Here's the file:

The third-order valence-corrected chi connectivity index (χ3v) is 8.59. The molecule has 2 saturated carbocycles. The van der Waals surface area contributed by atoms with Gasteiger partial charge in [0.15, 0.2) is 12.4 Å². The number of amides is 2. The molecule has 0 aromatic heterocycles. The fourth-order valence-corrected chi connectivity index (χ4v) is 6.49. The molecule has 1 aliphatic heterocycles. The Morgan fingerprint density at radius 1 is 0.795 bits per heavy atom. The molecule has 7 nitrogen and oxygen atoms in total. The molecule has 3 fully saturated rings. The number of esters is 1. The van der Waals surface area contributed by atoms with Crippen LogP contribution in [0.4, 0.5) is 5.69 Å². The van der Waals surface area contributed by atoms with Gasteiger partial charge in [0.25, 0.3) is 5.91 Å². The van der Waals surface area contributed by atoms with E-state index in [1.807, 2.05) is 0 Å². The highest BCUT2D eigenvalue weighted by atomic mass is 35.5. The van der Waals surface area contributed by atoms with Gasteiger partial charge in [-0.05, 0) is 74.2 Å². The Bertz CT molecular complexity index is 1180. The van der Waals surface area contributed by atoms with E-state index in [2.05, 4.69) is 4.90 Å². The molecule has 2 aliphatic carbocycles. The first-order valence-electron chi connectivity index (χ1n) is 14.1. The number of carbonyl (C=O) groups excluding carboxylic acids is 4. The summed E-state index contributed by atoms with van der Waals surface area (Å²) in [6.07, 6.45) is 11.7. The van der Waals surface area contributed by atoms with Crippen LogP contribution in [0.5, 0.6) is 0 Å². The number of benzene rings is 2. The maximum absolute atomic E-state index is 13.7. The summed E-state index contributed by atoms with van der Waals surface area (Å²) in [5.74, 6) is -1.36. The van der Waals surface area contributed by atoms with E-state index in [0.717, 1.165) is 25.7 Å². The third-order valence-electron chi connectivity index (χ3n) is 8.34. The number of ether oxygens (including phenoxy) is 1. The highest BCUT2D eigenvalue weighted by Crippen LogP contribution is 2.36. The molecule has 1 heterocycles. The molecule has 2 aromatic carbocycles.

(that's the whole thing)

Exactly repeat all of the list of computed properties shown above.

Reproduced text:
The third-order valence-corrected chi connectivity index (χ3v) is 8.59. The molecule has 2 saturated carbocycles. The van der Waals surface area contributed by atoms with Gasteiger partial charge in [0.15, 0.2) is 12.4 Å². The number of amides is 2. The molecule has 0 aromatic heterocycles. The fourth-order valence-corrected chi connectivity index (χ4v) is 6.49. The molecule has 1 aliphatic heterocycles. The Morgan fingerprint density at radius 1 is 0.795 bits per heavy atom. The molecule has 7 nitrogen and oxygen atoms in total. The molecule has 3 fully saturated rings. The number of esters is 1. The van der Waals surface area contributed by atoms with Crippen LogP contribution in [0.4, 0.5) is 5.69 Å². The van der Waals surface area contributed by atoms with Gasteiger partial charge in [0.25, 0.3) is 5.91 Å². The van der Waals surface area contributed by atoms with E-state index in [1.807, 2.05) is 0 Å². The highest BCUT2D eigenvalue weighted by atomic mass is 35.5. The van der Waals surface area contributed by atoms with Gasteiger partial charge in [-0.05, 0) is 74.2 Å². The Bertz CT molecular complexity index is 1180. The van der Waals surface area contributed by atoms with E-state index in [2.05, 4.69) is 4.90 Å². The molecule has 2 aliphatic carbocycles. The first-order valence-electron chi connectivity index (χ1n) is 14.1. The number of carbonyl (C=O) groups excluding carboxylic acids is 4. The summed E-state index contributed by atoms with van der Waals surface area (Å²) in [6.07, 6.45) is 11.7. The van der Waals surface area contributed by atoms with Crippen LogP contribution in [0.5, 0.6) is 0 Å². The number of benzene rings is 2. The maximum absolute atomic E-state index is 13.7. The summed E-state index contributed by atoms with van der Waals surface area (Å²) in [5.74, 6) is -1.36. The van der Waals surface area contributed by atoms with E-state index in [0.717, 1.165) is 25.7 Å². The third-order valence-electron chi connectivity index (χ3n) is 8.34. The number of ether oxygens (including phenoxy) is 1. The highest BCUT2D eigenvalue weighted by Crippen LogP contribution is 2.36. The molecule has 1 heterocycles. The molecule has 2 aromatic carbocycles.